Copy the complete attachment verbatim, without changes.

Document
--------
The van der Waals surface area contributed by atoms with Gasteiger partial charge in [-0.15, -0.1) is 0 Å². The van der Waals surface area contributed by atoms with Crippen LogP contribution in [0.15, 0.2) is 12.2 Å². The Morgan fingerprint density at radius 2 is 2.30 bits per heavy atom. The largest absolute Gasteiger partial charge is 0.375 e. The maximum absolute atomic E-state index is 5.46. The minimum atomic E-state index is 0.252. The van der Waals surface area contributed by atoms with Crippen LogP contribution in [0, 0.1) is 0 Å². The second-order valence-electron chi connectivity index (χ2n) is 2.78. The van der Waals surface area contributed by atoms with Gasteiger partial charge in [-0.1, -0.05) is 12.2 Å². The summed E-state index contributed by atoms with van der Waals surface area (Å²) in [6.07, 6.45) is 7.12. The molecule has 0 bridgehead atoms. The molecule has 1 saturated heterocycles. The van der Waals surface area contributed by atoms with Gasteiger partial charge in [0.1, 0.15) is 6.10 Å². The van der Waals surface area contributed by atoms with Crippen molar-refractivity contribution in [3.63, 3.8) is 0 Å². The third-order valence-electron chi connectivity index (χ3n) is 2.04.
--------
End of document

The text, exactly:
The van der Waals surface area contributed by atoms with Gasteiger partial charge in [-0.15, -0.1) is 0 Å². The van der Waals surface area contributed by atoms with Crippen LogP contribution in [0.15, 0.2) is 12.2 Å². The Morgan fingerprint density at radius 2 is 2.30 bits per heavy atom. The largest absolute Gasteiger partial charge is 0.375 e. The maximum absolute atomic E-state index is 5.46. The minimum atomic E-state index is 0.252. The van der Waals surface area contributed by atoms with Crippen LogP contribution in [0, 0.1) is 0 Å². The second-order valence-electron chi connectivity index (χ2n) is 2.78. The van der Waals surface area contributed by atoms with Gasteiger partial charge in [-0.1, -0.05) is 12.2 Å². The summed E-state index contributed by atoms with van der Waals surface area (Å²) in [6.07, 6.45) is 7.12. The molecule has 0 bridgehead atoms. The molecule has 1 saturated heterocycles. The van der Waals surface area contributed by atoms with Gasteiger partial charge in [0.1, 0.15) is 6.10 Å². The van der Waals surface area contributed by atoms with Crippen molar-refractivity contribution in [3.63, 3.8) is 0 Å². The third-order valence-electron chi connectivity index (χ3n) is 2.04.